Children's Services closes Duvall office
October 2, 2008 · Updated 1:13 PM
DUVALL - Children's Services of Sno-Valley (CSSV), feeling the pinch of tight economic times, has started to make cuts to its operation.
The North Bend-based agency, which provides an array of social services to families throughout the Valley, decided last week to close its location in Duvall and lay off one part-time, front-office position due to budget constraints, though some programs will continue to be offered by other means.
Close to 10 percent of the agency's budget comes from government funds, which is down from 25 percent in previous years.
The current Duvall location, 15904 Main St., had become inadequate. A new location had been sought soon after the office was opened two years ago due to lack of parking and being next to a busy street.
But the $22,000 needed to renovate a building the agency had its eye on was too great.
CSSV Executive Director John Stout said the agency's Board of Directors decided to close the current location after realizing the money needed to renovate a new one in Duvall would put CSSV into debt.
"We would have had a debt that would have hung over our heads for about three years," he said. "Given the current economic climate, we decided that wasn't the best thing to do."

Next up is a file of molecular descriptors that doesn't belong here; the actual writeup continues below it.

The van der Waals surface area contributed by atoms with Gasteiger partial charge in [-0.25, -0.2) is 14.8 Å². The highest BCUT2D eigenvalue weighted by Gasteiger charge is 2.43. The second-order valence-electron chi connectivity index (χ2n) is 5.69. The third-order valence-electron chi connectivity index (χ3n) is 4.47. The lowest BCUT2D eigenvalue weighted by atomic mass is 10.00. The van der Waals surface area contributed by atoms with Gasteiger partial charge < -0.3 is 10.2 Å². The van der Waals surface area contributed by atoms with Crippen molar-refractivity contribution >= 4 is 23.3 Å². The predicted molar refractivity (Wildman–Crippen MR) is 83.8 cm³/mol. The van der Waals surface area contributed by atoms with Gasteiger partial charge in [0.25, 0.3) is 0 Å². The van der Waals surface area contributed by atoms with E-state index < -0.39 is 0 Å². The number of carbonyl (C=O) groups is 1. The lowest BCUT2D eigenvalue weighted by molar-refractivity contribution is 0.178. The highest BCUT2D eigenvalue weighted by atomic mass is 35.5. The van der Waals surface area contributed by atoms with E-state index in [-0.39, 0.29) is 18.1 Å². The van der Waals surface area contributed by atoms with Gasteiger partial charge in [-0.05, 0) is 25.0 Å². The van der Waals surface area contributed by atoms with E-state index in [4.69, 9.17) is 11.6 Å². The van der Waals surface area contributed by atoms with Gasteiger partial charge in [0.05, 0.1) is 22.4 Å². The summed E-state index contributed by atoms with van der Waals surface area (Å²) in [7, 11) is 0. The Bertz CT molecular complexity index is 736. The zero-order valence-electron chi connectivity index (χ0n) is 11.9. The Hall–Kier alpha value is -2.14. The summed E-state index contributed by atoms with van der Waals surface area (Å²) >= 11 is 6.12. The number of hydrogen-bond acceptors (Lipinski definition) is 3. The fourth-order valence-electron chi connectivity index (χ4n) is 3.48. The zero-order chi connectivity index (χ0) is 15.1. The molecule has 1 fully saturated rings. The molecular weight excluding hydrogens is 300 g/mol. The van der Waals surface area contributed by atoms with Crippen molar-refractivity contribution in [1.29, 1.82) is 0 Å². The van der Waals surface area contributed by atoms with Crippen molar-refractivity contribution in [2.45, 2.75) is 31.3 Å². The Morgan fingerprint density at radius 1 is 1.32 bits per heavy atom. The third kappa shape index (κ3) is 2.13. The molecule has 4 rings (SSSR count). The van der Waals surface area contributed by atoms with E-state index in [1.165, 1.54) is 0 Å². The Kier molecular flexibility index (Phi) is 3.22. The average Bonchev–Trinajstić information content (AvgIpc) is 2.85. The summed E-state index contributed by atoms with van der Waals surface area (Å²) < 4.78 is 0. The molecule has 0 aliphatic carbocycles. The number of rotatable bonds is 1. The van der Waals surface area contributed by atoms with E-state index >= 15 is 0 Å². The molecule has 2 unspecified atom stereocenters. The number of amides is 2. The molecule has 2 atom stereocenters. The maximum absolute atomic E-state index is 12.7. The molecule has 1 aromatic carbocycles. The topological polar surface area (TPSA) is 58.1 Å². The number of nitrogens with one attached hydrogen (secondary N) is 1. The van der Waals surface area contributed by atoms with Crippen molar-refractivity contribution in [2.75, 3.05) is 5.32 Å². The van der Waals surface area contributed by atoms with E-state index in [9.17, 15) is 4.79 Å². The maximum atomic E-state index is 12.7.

Two of the most popular programs run out of the Duvall location, a toddler program and an indoor playground, will be shut down indefinitely. Other CSSV programs will be held in the homes of clients, or out of Cherry Valley Elementary School.
"The Riverview School District has been very helpful," Stout said.
The agency's operations in North Bend, which include a day program at its main facility, and in Snoqualmie, which include a day program run out of the Snoqualmie United Methodist Church, have not been slated for any cuts.
Stout said that does not mean those cuts will not happen, and he does not have much hope for the immediate future as well.
In general, social-service agencies will likely be forced to make additional cuts in the next few years, Stout said. Government funding comprises a large portion of the money that goes to agencies like CSSV, but that funding will probably be spent on providing mandatory services, such as emergency services, courts and education.
Coupled with voter-approved initiatives that limit taxing, Stout said the situation for social services looks dire.
"There is nothing there, the pot is empty," he said. "We can't spend mo